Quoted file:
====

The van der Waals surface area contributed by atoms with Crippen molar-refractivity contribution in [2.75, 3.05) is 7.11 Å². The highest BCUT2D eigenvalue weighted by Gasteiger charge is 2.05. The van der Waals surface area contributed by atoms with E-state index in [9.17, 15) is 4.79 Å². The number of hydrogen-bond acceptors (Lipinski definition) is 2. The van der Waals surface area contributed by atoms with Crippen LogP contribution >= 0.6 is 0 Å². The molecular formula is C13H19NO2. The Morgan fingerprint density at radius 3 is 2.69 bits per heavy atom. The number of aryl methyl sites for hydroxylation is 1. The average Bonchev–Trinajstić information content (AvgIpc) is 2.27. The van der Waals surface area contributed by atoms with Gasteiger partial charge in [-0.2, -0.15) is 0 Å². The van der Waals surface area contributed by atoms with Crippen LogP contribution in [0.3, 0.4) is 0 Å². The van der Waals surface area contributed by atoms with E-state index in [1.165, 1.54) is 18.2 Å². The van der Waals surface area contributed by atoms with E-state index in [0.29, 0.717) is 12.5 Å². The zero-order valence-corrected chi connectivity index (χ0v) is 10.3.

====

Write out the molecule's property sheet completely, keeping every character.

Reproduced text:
The van der Waals surface area contributed by atoms with Crippen molar-refractivity contribution in [2.75, 3.05) is 7.11 Å². The highest BCUT2D eigenvalue weighted by Gasteiger charge is 2.05. The van der Waals surface area contributed by atoms with E-state index in [9.17, 15) is 4.79 Å². The number of hydrogen-bond acceptors (Lipinski definition) is 2. The van der Waals surface area contributed by atoms with Crippen LogP contribution >= 0.6 is 0 Å². The molecular formula is C13H19NO2. The Morgan fingerprint density at radius 3 is 2.69 bits per heavy atom. The number of aryl methyl sites for hydroxylation is 1. The average Bonchev–Trinajstić information content (AvgIpc) is 2.27. The van der Waals surface area contributed by atoms with Gasteiger partial charge in [-0.2, -0.15) is 0 Å². The van der Waals surface area contributed by atoms with Crippen LogP contribution in [0.3, 0.4) is 0 Å². The van der Waals surface area contributed by atoms with E-state index in [1.165, 1.54) is 18.2 Å². The van der Waals surface area contributed by atoms with E-state index in [0.29, 0.717) is 12.5 Å². The zero-order valence-corrected chi connectivity index (χ0v) is 10.3.